All HRA use uncemented bone -in growth fixation on the socket side. Most brands including the BHR are cemented on the femoral side. We have demonstrated that uncemented fixation on the femoral side gives superior results to cement. Cement is a brittle acrylic material that heats up during implantation (polymerization reaction) burning the femoral head and increasing the chance of early femoral failure. It also is subject to fatigue failure over time resulting in implant loosening type failure. With uncemented femoral components we have had a 100% bone ingrowth rate. 0.4% fail due to neck fracture or head collapse, only 1/5000 has come loose since 2007. My femoral loosening rate with cement was 1% by 10 years when I used cement before 2007. We can demonstrate no difference in the early femoral failure rate between cemented and uncemented femoral implants. The difference in late loosening between cemented and uncemented femoral is 1% vs 0.05% at 10 years, this is statistically significant.
Why Minimally Invasive Surgery?
With a minimally invasive 4-5 inch posterior approach, minimal blood loss, and multimodal pain management, outpatient surgery is possible. This is more convenient, pleasant and less costly. Since 2012 we have perfected this outpatient approach for all joint replacement procedures and over 80% of my operations are done this way. Local patients return directly home on the day of surgery, out-of-state patients stay in a hotel for 1-2 night before travelling home. Patients with certain major medical comorbidities, uncooperative insurance plans, or those without capable caregivers are still done at the hospital with a one night overnight stay. I strongly recommend against stays at rehab facilities unless a patient cannot arrange any support at home.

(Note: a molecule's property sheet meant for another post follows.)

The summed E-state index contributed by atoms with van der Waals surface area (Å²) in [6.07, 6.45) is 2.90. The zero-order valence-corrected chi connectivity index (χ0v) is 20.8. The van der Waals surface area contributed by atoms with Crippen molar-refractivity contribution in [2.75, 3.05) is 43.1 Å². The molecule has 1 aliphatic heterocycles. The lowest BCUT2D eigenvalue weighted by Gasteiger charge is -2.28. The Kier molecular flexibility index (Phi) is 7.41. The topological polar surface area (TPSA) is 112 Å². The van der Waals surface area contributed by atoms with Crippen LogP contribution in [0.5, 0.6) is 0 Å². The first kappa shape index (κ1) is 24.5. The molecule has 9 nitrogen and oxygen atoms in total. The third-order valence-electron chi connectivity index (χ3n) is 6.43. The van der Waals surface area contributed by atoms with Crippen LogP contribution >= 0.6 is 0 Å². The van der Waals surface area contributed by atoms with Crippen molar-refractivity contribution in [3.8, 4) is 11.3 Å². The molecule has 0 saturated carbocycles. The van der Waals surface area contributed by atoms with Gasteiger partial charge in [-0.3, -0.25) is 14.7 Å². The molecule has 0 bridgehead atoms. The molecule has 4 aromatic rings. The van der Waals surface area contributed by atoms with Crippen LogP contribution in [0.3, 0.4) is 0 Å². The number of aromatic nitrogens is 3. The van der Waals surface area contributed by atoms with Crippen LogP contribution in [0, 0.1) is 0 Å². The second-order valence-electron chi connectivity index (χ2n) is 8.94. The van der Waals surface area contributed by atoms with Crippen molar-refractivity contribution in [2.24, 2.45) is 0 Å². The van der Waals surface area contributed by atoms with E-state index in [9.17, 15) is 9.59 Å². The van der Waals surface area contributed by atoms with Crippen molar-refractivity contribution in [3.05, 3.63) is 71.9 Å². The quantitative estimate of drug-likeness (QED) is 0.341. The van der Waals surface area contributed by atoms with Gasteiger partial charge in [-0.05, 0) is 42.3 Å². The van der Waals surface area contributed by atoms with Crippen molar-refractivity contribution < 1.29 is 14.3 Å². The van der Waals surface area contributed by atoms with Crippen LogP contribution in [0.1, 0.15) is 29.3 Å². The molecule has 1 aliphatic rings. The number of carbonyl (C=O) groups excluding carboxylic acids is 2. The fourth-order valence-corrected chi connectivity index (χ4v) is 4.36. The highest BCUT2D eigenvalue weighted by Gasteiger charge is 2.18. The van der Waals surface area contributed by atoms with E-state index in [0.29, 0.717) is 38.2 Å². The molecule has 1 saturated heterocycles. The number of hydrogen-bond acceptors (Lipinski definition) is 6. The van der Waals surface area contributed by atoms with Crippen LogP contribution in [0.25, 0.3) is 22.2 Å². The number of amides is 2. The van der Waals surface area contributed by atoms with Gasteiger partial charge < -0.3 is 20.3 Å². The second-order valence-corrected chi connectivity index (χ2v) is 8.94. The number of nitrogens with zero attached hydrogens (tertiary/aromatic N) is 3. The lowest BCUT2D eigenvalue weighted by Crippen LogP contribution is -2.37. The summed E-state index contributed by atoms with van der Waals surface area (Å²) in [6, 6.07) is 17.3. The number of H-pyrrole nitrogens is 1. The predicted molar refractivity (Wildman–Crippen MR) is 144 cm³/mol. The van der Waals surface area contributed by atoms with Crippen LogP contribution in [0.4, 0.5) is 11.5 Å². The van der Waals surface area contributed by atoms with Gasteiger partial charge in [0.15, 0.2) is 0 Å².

Accurate X-ray Based Component Positioning
The most critical factor in consistently achieving excellent outcomes in resurfacing is accurate acetabular component positioning. Adverse (Metal) Wear Related Failures (AWRF) can now be completely avoided, even in higher-risk patients requiring smaller implant sizes, by proper acetabular component positioning. We published the world’s first component positioning guideline that is supported by data. We named it RAIL: relative acetabular inclination limit. We then developed intraoperative x-ray techniques that allow us to achieve the RAIL in every case. We monitor all patients for excessive wear using blood ion levels. As a result, we have not created a single AWRF since 2009 (10 years, >4000 cases). Prior to 2007 the rate was 1% at 10 years.
Is Resurfacing Safe In Women?
Yes. Durability is equal to men in the last 10 years. Early data from many centers indicated that women had a higher risk of failure due to femoral neck fracture, failure of acetabular ingrowth and adverse metal wear related failure (AWRF) than men did. I have data to show that I have solved all of these problems at least 10 years ago. Ten-year implant survivorship in women is now 99%; it is now equal to that in men. Femoral neck fractures are rare (0.2%). A trispike acetabular component introduced in 2007 has eliminated the acetabular component failures in deformed dysplasia sockets (90% of dysplasia occurs in women). Understanding proper acetabular component positioning has allowed us to implant acetabular components to avoid AWRF (no new cases since 2009).
Solving the Problems of Revision Failed Resurfacings
Our published results are nearly as good as for primary surgery. Others have also published excellent results for revision of hip resurfacing. Most reports on revision for the problem of adverse wear related failure (AWRF), however are poor. The worst report is from Oxford, with a 50% short-term failure rate. We have experienced a 100% success rate for AWRF by revising these failures with new large metal bearings placed correctly according to new implant positioning guidelines that we have developed.
Happy Hikers Img
The physicians and physical therapy department at Midlands Orthopaedics & Neurosurgery will ensure the most comprehensive approach to help find relief for you in the quickest way possible.